Artificial light and direct sunlight (behavior/color change)

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Re: Artificial light and direct sunlight (behavior/color cha

Postby Ed707 » Wed May 25, 2016 12:14 pm

Hey tater I joined that group reptile lighting on Facebook and asked about the solarmeter 6.2 and 6.5 ratios and how to calculate it. I got this from one of the members.

"Check the solarmeter ratio (6.2 divided by 6.5) for your two meters for early morning sun and mid day summer sun. You will probably get a ratio of around 60 for the early morning or late afternoon sun, and something around 30 for the mid summer sun. It is important that you check the ratio for your two meters, because it can be different depending on small production tolerances.

fluorescent lamp should have a ratio equal to medium to intensive sunlight (~40 in my example). A metal halide or mercury vapour lamp can have a lower ratio. If a lamp has half the ratio that you get for intensive sunlight, you should become very suspicious and better not use the lamp or check your reptile very frequently for burnings."

So my take on that is if I take my solarmeter 6.2 uvb readings of say example 190 and divide it by my 6.5 readings of say example 5.2 I'd get a ratio I can use to make sure it's not to much light. I'm guessing anything under 25 or 30 is to much
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Re: Artificial light and direct sunlight (behavior/color cha

Postby Taterbug » Thu May 26, 2016 5:55 am

That sounds familiar.
Thank for asking into that!
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Re: Artificial light and direct sunlight (behavior/color cha

Postby Ed707 » Sat May 28, 2016 8:33 am

Hey guys I got some good news for you! So I recently made a phone call to reptileuv and spoke to Bob Mac. He does have the metal hallide bulbs! Just the bulbs though, he said something about the F.D.A. giving him problems with the ballast, but the bulbs he said are the same bulbs he has been selling in Europe. I ordered 2 of the bulbs off of him but probably won't be installing them until I get my 6.5 meter fixed. I asked him and actually somebody else at a aquarium lighting store about wiring a ballast and it sounds pretty simple and straight forward. I think he said 1 bulb was around 45$, after buying 2 with shipping and handling it came out to 108$. I'll try to explain what they told me about what ballast to buy and how to wire it.

So the first thing I found out is you want the wattage of the ballast to match the wattage of the bulb. Bob's bulbs are 70 watts so you'll want a 70 watt ballast. I almost made a mistake thinking higher wattage would be ok until I read more about wiring them and asked about what wattage to use. A higher wattage ballast will put out higher wattageto the bulb then the bulb has the capacity to handle. It would work but it would make the lifespan of the bulb shorter.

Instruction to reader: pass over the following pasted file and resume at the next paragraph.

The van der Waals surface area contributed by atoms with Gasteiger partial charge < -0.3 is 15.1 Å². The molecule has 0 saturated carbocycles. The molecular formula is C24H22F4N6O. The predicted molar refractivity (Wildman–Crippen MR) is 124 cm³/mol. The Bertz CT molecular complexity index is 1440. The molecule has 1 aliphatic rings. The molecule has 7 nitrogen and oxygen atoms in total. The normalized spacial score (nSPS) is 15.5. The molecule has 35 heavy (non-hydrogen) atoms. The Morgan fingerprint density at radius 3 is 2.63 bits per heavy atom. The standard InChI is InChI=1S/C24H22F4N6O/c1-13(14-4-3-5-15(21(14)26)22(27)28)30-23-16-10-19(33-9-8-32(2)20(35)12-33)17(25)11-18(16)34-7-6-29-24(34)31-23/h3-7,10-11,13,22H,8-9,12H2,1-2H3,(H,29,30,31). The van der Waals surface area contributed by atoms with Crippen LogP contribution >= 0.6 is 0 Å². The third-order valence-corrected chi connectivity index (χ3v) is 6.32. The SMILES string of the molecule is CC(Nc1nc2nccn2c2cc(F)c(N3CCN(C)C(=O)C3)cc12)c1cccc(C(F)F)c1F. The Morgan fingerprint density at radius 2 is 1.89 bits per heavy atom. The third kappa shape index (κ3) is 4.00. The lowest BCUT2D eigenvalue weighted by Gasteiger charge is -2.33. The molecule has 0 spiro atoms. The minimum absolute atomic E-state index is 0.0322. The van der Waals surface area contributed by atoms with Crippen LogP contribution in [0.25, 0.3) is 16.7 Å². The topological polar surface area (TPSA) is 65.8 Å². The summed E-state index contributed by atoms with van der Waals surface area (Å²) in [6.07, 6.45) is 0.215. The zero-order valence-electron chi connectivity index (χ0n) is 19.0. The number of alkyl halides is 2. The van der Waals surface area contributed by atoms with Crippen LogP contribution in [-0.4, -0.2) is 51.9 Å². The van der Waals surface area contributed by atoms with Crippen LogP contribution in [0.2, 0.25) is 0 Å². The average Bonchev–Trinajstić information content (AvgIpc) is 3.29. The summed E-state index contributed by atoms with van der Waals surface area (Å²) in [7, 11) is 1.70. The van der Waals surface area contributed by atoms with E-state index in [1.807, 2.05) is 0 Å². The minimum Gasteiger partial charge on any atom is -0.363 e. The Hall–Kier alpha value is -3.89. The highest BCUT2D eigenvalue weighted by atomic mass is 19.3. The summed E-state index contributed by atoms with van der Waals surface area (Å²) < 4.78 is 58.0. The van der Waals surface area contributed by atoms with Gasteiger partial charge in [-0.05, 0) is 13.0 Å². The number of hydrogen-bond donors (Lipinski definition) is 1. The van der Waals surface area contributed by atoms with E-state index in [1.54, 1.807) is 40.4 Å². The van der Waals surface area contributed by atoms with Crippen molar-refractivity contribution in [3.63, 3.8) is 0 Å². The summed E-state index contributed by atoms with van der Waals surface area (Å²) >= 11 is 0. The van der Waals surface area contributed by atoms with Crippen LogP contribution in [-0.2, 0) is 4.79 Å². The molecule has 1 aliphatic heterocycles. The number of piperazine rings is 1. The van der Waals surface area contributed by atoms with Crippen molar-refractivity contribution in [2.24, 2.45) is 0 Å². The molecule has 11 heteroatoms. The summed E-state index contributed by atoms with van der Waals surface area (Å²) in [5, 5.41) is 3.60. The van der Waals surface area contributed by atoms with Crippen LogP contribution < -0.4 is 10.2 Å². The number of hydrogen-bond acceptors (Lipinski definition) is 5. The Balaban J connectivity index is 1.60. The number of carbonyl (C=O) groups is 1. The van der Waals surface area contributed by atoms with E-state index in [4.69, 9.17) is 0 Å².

The wiring is pretty simple. I wired all my fixtures and if you guys did then you should be pretty familiar with simple positive and negative wiring (just match the colors, black to black, white to white). The only difference is the outlet to the wall needs to be a polarized (or 3 prong outlet). The wiring to fixture stays the same with just positive and negative. On your ballast the side with 2 wires goes to your fixture and the side with 3 goes to the wall.

Bob told me his bulbs run on 120 volts, but you can buy what's called a multivolt ballast. It's a ballast that can run on 120/240/277 ext ext. I asked the guy at a aquarium lighting store about these. Inquiring wether these automatically switch to the voltage needed or have to be manually switched on the ballast. He said he's seen both, so obviously one that automatically switches to the needed voltage is preferred.

Bob also mentioned something about a respark or restrike ballast. It's pretty much a extra feature, if you lose power to the outlet where the bulbs plugged in it will automatically turn your bulb back on. Without it all you have to do is unplug and plug it back in. So just another luxury feature.

Electronic ballast are the newest kinds of ballast and what I plan to buy. I also see alot of "pulse start" and "probe start" in the comments when I'm looking them up. I was told the pulse start are the newer technology and electronic ballasts should have them.

Lastly the guy at the aquarium lighting mentioned something about matching the color temperature of the bulb with the ballast. I'm waiting back from Bob or waiting for the lights to come in the mail to find out what they are. Theres codes you'll see on metal hallide ballasts that match up to different metal hallide bulbs. I suspect bobs is M98 but going to wait until I get the bulb to be sure. I'll let you guys know when I do.

You can get one of these ballasts for as cheap as 40$-80$, ofc there is more expensive ones but there not really needed.

I also asked bob about supplemental lighting to use with the metal hallide. He suggested that the halogens come on first (like always) then 5000k-6500k flourescents next (as I suspected) and the metal hallide in the middle of the day to simulate bright light.

Hope this helps!
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Re: Artificial light and direct sunlight (behavior/color cha

Postby Taterbug » Sun May 29, 2016 5:25 am

That's great information. I guys wiring them isn't as intimidating as I've led myself to believe. The high ignition voltage was making me uneasy. Let us know how jt turns out! I'm excited to see the bulbs in action and $80 is much more attractive that 100-200.
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